The cost of the TalkBot has been reduced to barely cover parts and labour (and a small dealer mark-up for distribution) and any small profits from TalkBot sales will be re-invested into making more TalkBots and further promoting talking technology.

    We live in a world where every home has maybe 20 devices with visual displays... But how many talking devices do you have at home? It seems to be only in the movies. Let's change all that.

    Download BTc Sound Encoder v3.0

    BTc Sound Encoder 3.0 works with Win95, Win98, WinXP and probably Vista.

    It is Hippyware which means you can use it for free for personal or corporate use and you only pay me IF you choose. Payment is $10 USD or a postcard etc.

    It is Completely Free for anyone who supports the TalkBot Project and buys a TalkBotBrain.

    The ZIP file below contains the BTc.exe main program file, Windows help file, and a Sound Library file with 11 movie robot sounds.

    Right-click HERE to download BTcSE30.zip (1.31 Mb).

    NEW! Some PERL utilities for BTc sound data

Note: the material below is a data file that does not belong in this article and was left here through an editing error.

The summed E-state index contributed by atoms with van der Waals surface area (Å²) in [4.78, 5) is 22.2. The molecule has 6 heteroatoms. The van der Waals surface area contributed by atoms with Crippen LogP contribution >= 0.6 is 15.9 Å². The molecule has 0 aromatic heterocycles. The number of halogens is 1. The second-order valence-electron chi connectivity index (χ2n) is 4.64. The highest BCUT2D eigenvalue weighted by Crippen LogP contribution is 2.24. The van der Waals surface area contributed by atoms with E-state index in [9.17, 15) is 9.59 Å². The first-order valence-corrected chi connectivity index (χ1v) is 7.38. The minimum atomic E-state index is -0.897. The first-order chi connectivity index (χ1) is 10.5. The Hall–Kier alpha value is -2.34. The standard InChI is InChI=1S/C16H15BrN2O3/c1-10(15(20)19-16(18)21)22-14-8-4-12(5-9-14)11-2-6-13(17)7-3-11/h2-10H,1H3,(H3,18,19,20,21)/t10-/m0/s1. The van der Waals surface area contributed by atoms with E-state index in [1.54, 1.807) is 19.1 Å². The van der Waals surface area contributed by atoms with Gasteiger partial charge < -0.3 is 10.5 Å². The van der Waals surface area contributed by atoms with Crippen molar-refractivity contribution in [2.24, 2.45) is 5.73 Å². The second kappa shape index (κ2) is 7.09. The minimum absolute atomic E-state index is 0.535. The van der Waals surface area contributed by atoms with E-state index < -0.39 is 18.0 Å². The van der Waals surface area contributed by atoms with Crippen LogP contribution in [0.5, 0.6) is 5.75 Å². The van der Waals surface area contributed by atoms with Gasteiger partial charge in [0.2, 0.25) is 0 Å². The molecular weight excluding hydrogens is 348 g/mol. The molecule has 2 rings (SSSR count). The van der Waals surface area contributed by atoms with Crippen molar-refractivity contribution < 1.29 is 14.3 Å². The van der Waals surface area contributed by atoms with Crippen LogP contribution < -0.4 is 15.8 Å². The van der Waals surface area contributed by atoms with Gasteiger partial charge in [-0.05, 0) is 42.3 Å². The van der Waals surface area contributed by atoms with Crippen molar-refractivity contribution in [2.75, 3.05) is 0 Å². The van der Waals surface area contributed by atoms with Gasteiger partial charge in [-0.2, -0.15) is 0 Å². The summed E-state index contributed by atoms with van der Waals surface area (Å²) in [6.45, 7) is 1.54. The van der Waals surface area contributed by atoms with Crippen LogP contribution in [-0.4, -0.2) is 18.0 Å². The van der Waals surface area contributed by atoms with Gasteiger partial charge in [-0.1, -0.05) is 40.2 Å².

Here is some PERL stuff to work with BTc sound data. I didn't write these, they are from vimalsshankar who wanted a PERL utility to convert the 1bit BTc sound back into a 8bit datastream, a DE-coder of BTc sound as opposed to my BTc ENcoder. Thank you vimalsshankar. :)

    I worked with vimalsshankar (vsmGuy) on the Electro Tech forum to refine his PERL script to decode (actually SIMULATE is a better term than decode) BTc 1bit data back to 8bit data. You can see the whole thread here; ElectroTech - Decoding and graphing BTc encoded data

    Vimalsshankar has hosted his PERL stuff on his web page; https://sites.google.com/site/vimalsshankar/btc here is a screenshot;

    If you are not able to download his files from that page, I have zipped all the files together and hosted the zipfile on my page here; Vimal_BTc.zip 590 kb.

    Note! I take no responsibility for vimalsshankar's work.

    - end -